She's the Man Vs. Twelfth Night
The similarities between a movie and the Shakespeare play
Cast of Characters in both the play and the movie
What's She's the Man about?
What's Twelfth Night about?
- Orsino (Duke in She's the Man) is in love with his neighbour, the Countess Olivia( Olivia is She's the Man). She has sworn to avoid men’s company for seven years while she mourns the death of her brother, so rejects him.
- Nearby a group of sailors arrive on shore with a young woman, Viola, who has survived a shipwreck in a storm at sea. Viola mourns the loss of her twin brother but decides to dress as a boy to get work as a page to Duke Orsino. Orsino then sends his new page Cesario (Viola in disguise) to woo Olivia on his behalf. Viola goes unwillingly as she has already fallen in love at first sight with the duke.
- Olivia then finds herself attracted by the ‘boy’ and she sends her pompous steward, Malvolio, after him with a ring.
- Eventually, Viola’s twin brother, Sebastian, who has also survived the shipwreck, comes to Illyria. His sea-captain friend, Antonio, is a wanted man for piracy against Orsino. The resemblance between Cesario and Sebastian leads the jealous Sir Andrew to challenge Cesario to a duel. Antonio intervenes to defend Cesario whom he thinks is his friend Sebastian, and is arrested. Olivia has in the meantime met and become betrothed to Sebastian.
- Cesario is accused of deserting both Antonio and Olivia when the real Sebastianarrives to apologise for fighting Sir Toby. Seeing both twins together, all is revealed to Olivia. Orsino’s fool, Feste, brings a letter from Malvolio and on his release the conspirators confess to having written the false letter. Malvolio departs promising revenge. Maria and Sir Toby have married in celebration of the success of their device against the steward.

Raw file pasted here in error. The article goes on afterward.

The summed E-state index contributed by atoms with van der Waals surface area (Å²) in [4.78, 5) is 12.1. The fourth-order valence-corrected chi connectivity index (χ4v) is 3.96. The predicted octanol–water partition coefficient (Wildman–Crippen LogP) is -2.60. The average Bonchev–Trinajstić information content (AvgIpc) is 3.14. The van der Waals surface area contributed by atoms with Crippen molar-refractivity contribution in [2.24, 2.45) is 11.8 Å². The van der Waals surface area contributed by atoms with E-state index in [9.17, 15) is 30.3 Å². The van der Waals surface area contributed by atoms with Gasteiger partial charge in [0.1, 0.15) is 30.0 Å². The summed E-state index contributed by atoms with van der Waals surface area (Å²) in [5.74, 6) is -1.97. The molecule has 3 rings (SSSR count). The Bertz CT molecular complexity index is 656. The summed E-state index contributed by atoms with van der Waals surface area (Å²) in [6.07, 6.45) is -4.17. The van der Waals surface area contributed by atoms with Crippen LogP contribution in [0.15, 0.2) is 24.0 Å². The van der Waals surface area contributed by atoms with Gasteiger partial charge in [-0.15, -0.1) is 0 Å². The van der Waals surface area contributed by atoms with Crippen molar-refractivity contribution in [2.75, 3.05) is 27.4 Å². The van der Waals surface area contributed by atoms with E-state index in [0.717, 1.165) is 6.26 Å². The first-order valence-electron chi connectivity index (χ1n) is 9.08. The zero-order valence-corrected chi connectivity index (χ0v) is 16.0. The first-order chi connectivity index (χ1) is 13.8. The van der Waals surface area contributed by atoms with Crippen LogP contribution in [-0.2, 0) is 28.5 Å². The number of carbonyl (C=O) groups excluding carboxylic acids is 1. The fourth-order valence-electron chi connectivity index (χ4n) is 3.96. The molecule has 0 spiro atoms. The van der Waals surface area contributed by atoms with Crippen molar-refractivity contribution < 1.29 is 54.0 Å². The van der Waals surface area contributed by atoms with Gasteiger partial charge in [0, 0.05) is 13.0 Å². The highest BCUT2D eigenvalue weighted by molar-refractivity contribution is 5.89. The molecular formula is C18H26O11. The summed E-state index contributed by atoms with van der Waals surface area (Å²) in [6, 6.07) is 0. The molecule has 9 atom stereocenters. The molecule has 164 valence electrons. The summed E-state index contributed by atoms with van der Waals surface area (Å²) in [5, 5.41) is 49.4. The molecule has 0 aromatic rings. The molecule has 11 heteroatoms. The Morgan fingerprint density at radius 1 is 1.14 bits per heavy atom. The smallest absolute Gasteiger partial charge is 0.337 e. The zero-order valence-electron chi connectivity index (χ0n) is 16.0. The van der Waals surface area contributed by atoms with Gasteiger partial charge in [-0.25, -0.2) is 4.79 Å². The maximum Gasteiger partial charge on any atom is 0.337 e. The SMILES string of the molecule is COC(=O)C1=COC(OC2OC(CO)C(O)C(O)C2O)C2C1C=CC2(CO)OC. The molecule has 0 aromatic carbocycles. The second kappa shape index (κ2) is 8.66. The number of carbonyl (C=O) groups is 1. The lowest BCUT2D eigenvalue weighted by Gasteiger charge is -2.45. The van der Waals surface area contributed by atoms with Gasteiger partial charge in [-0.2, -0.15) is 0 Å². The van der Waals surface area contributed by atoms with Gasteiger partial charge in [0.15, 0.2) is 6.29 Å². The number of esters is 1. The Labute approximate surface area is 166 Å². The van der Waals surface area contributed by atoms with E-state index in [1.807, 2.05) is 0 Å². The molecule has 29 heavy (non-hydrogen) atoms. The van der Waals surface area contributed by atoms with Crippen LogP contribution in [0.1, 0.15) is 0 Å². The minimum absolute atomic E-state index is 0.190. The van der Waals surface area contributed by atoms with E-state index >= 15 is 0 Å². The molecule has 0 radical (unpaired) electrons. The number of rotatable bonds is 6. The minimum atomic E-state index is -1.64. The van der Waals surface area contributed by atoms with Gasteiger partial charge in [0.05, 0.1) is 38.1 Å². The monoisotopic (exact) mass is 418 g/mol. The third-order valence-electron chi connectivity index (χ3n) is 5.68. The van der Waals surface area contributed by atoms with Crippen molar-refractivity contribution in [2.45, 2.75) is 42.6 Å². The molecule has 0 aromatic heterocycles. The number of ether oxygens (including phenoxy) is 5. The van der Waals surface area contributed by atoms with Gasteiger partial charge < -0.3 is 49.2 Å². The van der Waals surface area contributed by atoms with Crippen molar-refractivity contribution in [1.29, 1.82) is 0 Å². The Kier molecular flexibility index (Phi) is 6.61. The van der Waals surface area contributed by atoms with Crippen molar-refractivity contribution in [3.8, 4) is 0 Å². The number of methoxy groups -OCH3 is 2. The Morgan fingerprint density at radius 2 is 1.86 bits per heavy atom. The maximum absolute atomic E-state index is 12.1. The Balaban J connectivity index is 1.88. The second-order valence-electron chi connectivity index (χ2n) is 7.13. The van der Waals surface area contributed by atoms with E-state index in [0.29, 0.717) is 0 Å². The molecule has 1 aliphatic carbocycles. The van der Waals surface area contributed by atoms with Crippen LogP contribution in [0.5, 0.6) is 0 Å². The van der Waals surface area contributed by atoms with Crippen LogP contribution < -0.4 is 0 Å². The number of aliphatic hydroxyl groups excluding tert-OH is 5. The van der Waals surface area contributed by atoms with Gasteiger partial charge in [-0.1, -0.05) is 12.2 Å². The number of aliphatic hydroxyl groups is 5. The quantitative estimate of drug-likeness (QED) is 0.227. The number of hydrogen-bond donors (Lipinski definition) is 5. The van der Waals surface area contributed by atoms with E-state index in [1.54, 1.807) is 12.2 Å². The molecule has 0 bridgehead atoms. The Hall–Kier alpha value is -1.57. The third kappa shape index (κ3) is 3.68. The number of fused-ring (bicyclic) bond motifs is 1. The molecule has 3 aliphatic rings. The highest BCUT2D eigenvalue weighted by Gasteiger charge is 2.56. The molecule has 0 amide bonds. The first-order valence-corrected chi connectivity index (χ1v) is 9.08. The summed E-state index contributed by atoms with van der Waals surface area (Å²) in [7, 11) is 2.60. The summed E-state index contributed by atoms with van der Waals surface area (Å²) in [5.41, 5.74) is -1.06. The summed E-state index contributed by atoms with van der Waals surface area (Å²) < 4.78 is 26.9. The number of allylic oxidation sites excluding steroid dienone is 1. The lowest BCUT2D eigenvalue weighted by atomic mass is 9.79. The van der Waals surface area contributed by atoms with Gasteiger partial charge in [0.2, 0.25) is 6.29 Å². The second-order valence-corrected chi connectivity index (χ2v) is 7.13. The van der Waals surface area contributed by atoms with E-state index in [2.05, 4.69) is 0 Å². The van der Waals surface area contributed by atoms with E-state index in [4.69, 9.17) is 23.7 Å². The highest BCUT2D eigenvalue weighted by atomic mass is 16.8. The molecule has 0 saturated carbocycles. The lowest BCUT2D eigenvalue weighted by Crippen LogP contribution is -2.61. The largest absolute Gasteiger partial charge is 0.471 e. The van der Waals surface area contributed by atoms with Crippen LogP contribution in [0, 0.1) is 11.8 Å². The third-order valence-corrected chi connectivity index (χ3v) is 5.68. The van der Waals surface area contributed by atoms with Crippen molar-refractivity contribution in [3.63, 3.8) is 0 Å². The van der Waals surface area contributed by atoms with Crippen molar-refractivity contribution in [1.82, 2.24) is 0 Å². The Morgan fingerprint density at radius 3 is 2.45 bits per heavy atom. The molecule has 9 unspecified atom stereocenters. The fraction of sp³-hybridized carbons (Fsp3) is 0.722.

- The play ends as Orsino welcomes Olivia and Sebastian and, realising his own attraction to Cesario, he promises that once she is dressed as a woman again they, too, will be married.
The Comedy Ladder - Comedy of Ideas
In the Movie:
Malcolm: I am convinced he's hiding something.
Principal Gold: Oh, nonsense, Malcolm. He may be a little lost and confused, but deep down he's an all-american, red-blooded male, just like yourself.
Viola: [walking by, dressed as Sebastian, while on the phone] Mom, I will pick out my own dress. And no, I will not wear high heels. Because heels are a male invention designed to make women's butts look smaller... and to make it harder for them to runaway.
Principal Gold: Malcolm, have you ever tried to run away in high heels?
Malcolm: No, sir, I...
Principal Gold: Not that easy. Not that easy...
Thought Sebastian/Olivia was gay or a cross dresser.
In the Play:
This fellow is wise enough to play the fool,
And to do that well craves a kind of wit.
He must observe their mood on whom he jests,
The quality of persons, and the time,
And, like the haggard, check at every feather
That comes before his eye. This is a practise
As full of labor as a wise man’s art,
For folly that he wisely shows is fit.
Those that play the fool are not always foolish: mocking those who think others are stupid.
The Comedy Ladder- Farce
[Monique mistakes Viola for Sebastian]
Monique: Eww... It's you. God you and your brother look scarily alike from the back. I think it's your total lack of curves.
Viola: Hey Monique, it's so good to see you too!
Monique: Hmm. I'm looking for Sebastian. Where is he?
Viola: I don't know.
Monique: Just remind your brother how lucky he is to be in my life. And tell him to give me a all if he wants to stay in it, okay?
Viola: Okay. Does he have your number? 1-800-BEE-OTCH?
[laughs to herself]
Monique: [mimicks Viola] Nyenyenyenyenyeh?
Viola: She will do great things.
In the Play:
Whoe'er I woo, myself would be his wife.
Situation where she would rather be his wife than woo another for him.
The Comedy Ladder- Low Comedy
Sebastian: Folks, I'm a boy. I promise.
Malcolm: Prove it.
[pulls down his soccer shorts, everyone sees his privates]
Roger: [His Dad in the audience] That's my boy.
Eunice: Soccer is the world's favorite sport.
In the Play:
"Excellent; it hangs like flax on a distaff;..."
Sir Toby is making fun of Sir Andrews hair.